Republicans, too, need to learn a lesson: education can be a winning issue on the campaign trail. People have seen during the pandemic what their children are learning, and they have seen the power of powerful unions at work benefiting teachers, and not our children. 

Democrats cannot address the stranglehold that the teachers unions exert on our schools; they receive tens of millions of dollars every campaign cycle from those groups. Their response to failing inner-city schools is to throw more money at the problem even as the U.S, spends more per pupil than any nation on earth. And, even as our world rankings on the quality of our education continue to slide. 

Republicans own this issue and should campaign on it vigorously. Polling shows enormous support for school choice, for instance, including from minorities. Campaigning to give parents vouchers or other opportunities to improve their children’s education would attract more Black and Hispanic voters, and the GOP should get on board. 

The Virginia race focused heavily on education, and the topic helped boost Republican Glenn Youngkin across the finish line. McAuliffe gave him an opening the size of the Grand Canyon when he notoriously argued in a September debate that "I don’t think parents should be telling schools what to teach." Youngkin hammered his opponent mercilessly for the tone-deaf remark, and rightly so. 

Parents are angry and have been voicing their disgust at school board meetings across the nation. Attorney General Merrick Garland threw fuel on the fire when he sent out his infamous memo directing the FBI to investigate raucous parents as "domestic terrorists." The issue only grew. 

Astonishingly, McAuliffe brought in American Federation of Teachers boss Randi Weingarten for his final election rally, not understanding that many Americans view the teachers unions as part of our education problem, not part of the solution.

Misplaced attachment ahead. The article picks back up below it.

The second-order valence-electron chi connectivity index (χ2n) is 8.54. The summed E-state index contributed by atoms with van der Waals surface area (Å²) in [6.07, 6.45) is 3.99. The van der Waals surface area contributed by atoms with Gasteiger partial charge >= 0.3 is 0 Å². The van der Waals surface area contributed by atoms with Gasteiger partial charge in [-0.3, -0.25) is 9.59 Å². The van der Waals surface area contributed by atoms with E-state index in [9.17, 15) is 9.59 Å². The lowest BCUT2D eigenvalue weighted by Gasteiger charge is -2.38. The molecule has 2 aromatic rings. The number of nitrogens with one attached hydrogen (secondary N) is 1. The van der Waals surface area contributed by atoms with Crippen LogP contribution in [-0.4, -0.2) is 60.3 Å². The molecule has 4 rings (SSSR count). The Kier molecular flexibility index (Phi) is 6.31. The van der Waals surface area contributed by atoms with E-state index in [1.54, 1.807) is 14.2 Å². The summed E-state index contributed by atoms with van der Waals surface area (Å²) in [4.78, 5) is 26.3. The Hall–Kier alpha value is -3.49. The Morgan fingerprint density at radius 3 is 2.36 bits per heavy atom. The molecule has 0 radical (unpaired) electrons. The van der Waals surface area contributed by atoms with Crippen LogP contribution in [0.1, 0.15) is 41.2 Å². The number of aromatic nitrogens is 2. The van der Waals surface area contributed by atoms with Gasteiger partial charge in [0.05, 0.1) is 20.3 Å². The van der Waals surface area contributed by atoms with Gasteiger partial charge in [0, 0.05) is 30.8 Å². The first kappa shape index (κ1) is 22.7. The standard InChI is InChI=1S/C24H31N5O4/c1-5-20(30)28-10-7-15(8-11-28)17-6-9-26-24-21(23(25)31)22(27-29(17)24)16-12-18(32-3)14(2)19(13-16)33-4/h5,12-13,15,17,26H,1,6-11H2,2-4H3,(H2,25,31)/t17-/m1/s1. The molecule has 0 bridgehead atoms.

McAuliffe, convinced he would easily win in a state where he had near-universal name recognition and that went for Biden by 10 points in last year’s presidential election, ran a lazy campaign. He followed the 2020 playbook, wanting to make the race all about Donald Trump.   


On Election Day, Terry McAuliffe’s campaign sent out an email to supporters with this headline: "Trumpism is on the march in Virginia."  

Which, of course, was not true. Glenn Youngkin kept his distance from the former president, while still courting conservatives with positive messages about taxes and freedom. 

McAuliffe was desperate that the race not become a referendum on failing Joe Biden, for obvious reasons, but instead wanted the citizens of the Old Dominion State to remember, every minute of every day, how much they hated Donald Trump. 


It was a grievous error; attention spans are short, and Trump has not made headlines for months. The tech billionaires, who banned the former president from social media platforms, deserve an assist for keeping Trump out of the Virginia race.  

If Joe Biden were a strong leader, he could retake control of his party and pivot toward the center. He is not. The progressives are in charge and will likely continue to drive the bus.